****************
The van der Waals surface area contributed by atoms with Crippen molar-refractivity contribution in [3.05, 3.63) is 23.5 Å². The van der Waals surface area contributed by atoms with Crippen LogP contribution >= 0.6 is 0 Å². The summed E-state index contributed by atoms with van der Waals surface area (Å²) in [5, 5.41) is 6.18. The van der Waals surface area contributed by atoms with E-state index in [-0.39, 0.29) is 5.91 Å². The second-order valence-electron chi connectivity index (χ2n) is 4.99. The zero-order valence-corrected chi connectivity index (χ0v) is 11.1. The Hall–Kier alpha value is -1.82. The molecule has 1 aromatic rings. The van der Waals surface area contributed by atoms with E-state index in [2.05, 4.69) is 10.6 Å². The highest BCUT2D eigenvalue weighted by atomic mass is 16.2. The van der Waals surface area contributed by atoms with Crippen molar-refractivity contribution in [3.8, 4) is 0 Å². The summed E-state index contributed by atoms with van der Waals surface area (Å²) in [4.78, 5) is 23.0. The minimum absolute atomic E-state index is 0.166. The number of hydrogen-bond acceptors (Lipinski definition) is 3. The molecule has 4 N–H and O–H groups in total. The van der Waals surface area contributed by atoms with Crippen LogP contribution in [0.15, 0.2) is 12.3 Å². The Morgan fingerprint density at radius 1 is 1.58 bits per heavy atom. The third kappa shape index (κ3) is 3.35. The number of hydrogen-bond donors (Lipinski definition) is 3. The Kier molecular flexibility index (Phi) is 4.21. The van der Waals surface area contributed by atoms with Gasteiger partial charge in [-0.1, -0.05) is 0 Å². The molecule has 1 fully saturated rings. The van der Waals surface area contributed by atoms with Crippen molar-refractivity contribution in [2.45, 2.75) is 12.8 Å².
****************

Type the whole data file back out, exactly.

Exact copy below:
The van der Waals surface area contributed by atoms with Crippen molar-refractivity contribution in [3.05, 3.63) is 23.5 Å². The van der Waals surface area contributed by atoms with Crippen LogP contribution >= 0.6 is 0 Å². The summed E-state index contributed by atoms with van der Waals surface area (Å²) in [5, 5.41) is 6.18. The van der Waals surface area contributed by atoms with E-state index in [-0.39, 0.29) is 5.91 Å². The second-order valence-electron chi connectivity index (χ2n) is 4.99. The zero-order valence-corrected chi connectivity index (χ0v) is 11.1. The Hall–Kier alpha value is -1.82. The molecule has 1 aromatic rings. The van der Waals surface area contributed by atoms with E-state index in [2.05, 4.69) is 10.6 Å². The highest BCUT2D eigenvalue weighted by atomic mass is 16.2. The van der Waals surface area contributed by atoms with Crippen molar-refractivity contribution in [3.8, 4) is 0 Å². The summed E-state index contributed by atoms with van der Waals surface area (Å²) in [4.78, 5) is 23.0. The minimum absolute atomic E-state index is 0.166. The number of hydrogen-bond acceptors (Lipinski definition) is 3. The molecule has 4 N–H and O–H groups in total. The van der Waals surface area contributed by atoms with Crippen LogP contribution in [0.15, 0.2) is 12.3 Å². The Morgan fingerprint density at radius 1 is 1.58 bits per heavy atom. The third kappa shape index (κ3) is 3.35. The number of hydrogen-bond donors (Lipinski definition) is 3. The Kier molecular flexibility index (Phi) is 4.21. The van der Waals surface area contributed by atoms with Gasteiger partial charge in [-0.1, -0.05) is 0 Å². The molecule has 1 fully saturated rings. The van der Waals surface area contributed by atoms with Crippen molar-refractivity contribution in [2.45, 2.75) is 12.8 Å².